Based on Vancouver Island, BC, Canada, Sparkles and Dirt is a blog by Louise Brunet. Her posts explore the beauty and the struggles we all encounter and how we can, just maybe, show up for all of it with compassion and grace.

Going Home

Going Home

I recently visited some dogs at a local shelter. (The cats were off limits, rabbits were quarantined) When I arrived and walked through the dog area, I was met with a few sleeping dogs, one in the back room too shy to come out, one who opened his eyes but didn’t move from his sprawled out napping position to eyeball me, yawn and go back to sleep, and three puppies who just about did back flips in a barking frenzy of "me me pick me!"

I stopped in front of a cage that appeared empty, but had a note describing "Roxie" on the glass. I couldn’t see into the back area which is where this dog must have been. The note stuck to the glass said this was “Roxie, 2 years old, house trained, lived mostly outside, affectionate and very strong, needs someone who can handle her.” The words “adoption pending” were scrawled on the glass in thick marker below her details.

- Oh! You’re going home! I said out loud.

dog in cage.jpg

At that, Roxie appeared from the back area. She walked slowly toward me. She had wide set golden eyes that looked right into my eyes for a moment. Then she sat next to the bars and leaned against them. I sat down on the concrete floor to get closer to her, petting her through the narrow gaps between bars. She leaned in more.

As I scratched her head and shoulder I repeated my thoughts to her. “You’re going home soon.” I was happy to know this and shared my feelings with her. As I pet her, I noticed toys scattered around the floor of her cage. A raggedy partly chewed green frog stuffy, a blue and white rope ball, a frayed plush teddy bear missing an eye and part of an arm.

- You’ve got some fun toys, I said silently, thinking that was nice.

- I want people. I don’t care about the toys, she responded instantly.

My heart softened.

- Yes, you deserve people. People are coming to get you. It says on the glass here that you’re being adopted. You have a home. It’ll happen soon. You’re going home!

I rubbed her neck and repeated – “You’re going home.”

There was a calm resignation about her. As if she didn’t fully believe she was getting a home.

- Sometimes we have a journey before we arrive at our home. You’re on your journey. It’ll work out for you. Takes patience though doesn’t it.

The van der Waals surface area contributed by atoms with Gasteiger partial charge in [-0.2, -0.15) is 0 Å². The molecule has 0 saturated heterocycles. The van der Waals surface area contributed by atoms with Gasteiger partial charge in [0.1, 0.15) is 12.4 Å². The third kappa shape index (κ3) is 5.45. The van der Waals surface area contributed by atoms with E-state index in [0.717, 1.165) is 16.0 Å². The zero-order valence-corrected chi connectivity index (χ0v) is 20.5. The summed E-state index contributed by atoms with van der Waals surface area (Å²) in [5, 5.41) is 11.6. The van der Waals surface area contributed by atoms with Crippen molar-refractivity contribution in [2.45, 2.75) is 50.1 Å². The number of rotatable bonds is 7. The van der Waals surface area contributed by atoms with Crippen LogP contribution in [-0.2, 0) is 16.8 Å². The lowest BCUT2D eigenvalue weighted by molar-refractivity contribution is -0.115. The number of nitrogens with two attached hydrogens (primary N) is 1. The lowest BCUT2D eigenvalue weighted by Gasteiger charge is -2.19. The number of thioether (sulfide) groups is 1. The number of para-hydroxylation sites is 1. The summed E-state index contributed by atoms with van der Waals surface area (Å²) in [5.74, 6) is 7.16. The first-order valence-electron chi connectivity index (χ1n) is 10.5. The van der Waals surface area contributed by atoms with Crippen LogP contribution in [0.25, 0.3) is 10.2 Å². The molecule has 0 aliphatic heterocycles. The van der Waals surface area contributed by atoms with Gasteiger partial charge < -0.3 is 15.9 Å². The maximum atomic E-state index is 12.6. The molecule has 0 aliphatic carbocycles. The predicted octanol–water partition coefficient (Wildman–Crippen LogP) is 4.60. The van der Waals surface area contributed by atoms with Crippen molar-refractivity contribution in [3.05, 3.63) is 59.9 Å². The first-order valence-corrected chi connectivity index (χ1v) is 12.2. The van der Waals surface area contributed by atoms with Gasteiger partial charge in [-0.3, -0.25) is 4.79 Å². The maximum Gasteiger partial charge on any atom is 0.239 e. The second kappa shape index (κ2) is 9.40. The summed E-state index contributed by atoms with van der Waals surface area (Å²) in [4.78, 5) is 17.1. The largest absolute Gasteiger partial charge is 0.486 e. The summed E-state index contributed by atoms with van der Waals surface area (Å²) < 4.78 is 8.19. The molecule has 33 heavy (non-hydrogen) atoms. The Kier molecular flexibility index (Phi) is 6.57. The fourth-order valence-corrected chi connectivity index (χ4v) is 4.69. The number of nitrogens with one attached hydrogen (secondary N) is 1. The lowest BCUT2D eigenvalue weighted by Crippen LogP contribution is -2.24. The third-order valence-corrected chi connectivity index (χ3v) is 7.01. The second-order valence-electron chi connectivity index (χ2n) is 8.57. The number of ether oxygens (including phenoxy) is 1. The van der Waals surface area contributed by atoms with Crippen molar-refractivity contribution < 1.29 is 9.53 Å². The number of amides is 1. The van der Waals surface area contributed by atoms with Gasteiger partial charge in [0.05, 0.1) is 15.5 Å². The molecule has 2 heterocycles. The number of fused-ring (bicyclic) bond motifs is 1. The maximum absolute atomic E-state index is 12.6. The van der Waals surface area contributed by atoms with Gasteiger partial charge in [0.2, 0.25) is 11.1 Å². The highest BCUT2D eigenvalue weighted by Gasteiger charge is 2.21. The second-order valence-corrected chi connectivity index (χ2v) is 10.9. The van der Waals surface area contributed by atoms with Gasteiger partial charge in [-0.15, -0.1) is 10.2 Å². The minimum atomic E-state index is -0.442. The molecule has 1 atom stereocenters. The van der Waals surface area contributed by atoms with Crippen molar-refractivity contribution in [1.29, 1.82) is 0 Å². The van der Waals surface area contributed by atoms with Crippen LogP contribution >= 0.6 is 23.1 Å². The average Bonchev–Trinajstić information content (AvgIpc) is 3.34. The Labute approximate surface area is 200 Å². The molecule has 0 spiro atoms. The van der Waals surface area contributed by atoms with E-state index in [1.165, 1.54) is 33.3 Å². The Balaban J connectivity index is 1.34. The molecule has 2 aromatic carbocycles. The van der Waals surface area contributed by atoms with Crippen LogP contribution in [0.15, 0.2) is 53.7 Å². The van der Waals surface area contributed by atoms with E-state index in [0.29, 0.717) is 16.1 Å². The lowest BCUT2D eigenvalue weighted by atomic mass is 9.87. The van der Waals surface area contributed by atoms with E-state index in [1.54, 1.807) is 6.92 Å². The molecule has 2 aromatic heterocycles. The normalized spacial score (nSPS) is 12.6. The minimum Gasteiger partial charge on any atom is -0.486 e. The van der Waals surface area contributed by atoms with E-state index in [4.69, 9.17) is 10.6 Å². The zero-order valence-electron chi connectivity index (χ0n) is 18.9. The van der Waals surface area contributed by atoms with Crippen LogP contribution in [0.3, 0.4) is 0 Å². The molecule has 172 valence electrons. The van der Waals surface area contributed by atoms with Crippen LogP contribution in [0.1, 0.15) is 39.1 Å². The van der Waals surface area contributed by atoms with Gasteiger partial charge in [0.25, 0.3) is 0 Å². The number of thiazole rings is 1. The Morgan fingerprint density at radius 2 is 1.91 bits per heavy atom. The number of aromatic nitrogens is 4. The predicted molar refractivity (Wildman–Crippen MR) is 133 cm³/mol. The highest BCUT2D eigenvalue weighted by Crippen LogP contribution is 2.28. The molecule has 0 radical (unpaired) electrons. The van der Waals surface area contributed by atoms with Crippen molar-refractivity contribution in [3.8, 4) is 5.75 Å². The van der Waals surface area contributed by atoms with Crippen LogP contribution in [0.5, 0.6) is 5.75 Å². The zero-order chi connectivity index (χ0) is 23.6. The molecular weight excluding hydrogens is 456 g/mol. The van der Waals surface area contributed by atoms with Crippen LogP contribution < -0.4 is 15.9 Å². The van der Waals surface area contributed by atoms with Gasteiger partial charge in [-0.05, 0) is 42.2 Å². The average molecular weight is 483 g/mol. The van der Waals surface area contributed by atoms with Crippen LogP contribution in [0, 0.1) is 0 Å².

The resigned calm again. It felt like when you are at the hospital and you know you have a 12 hour wait ahead of you and there’s nothing you can do about it. You sit or walk around with no purpose, not able to get entirely comfortable. You wait.

This is what Roxie was doing. Waiting. Hoping for a home. On hold.

We all crave the feeling of being home. It means different things to each of us but mostly it's about love, security, and belonging. It's also about being where we can be fully ourselves and where we are seen. (That may or may not be the physical place we have grown up in or called home so far.)

I met an older man this week on a downtown street in Victoria. He was sitting outside a bookstore on a busy street with a well travelled backpack and another small bag next to him. I put some money in his cap and said hello. In chatting with him I recognized a french accent and asked him where he was from. We exchanged birthplaces, Newfoundland for him, Quebec for me. He grinned when I switched to French and we proceeded to have a conversation in what was clearly his mother tongue. He was bright, kind, gentle, and like Roxie, had no home at that time.

He told me about about being robbed a few days before, turned away from the hospital when he felt sick and then chased out of a park. What was this man's journey about? I wondered. Where will his next home be and when?

We laughed together and shook hands. His pale blue eyes were gentle and kind.

I ran into him in a different part of town the very next day. I was buying myself a sandwich so I asked him if he'd like one too. We started chatting in French again. He's 64 years old, his name is Michel (and he hates it when people start singing the song to him!) We laughed together and shook hands. His pale blue eyes were gentle and kind. He said he wanted to cut his hair and shave the white scraggily beard he grew in the winter to keep warm.

I was struck by what a different picture it would be to see a clean-shaven Michel in fresh clothes. He would look like a kind grandfather type, not someone you would kick out of the park. How different would Roxie look in a backyard playing with her people, excited and happy?

What would the note on the glass door say about Michel? When does he get "home pending" added to his door?

I’m regularly reminded by the beautiful animals I meet that we are not so different at all. Humans and animals crave the same things. The dogs in the shelter want to be seen, to be loved, to have a family of some form, and a home. They also all want someone to give love to and to share life with. Michel wants the same, and don't we all?

-Photo of red house, credit to Luke Stackpoole, Unsplash

Send Love, Big Doug xo

Send Love, Big Doug xo

To Lose Our Minds

To Lose Our Minds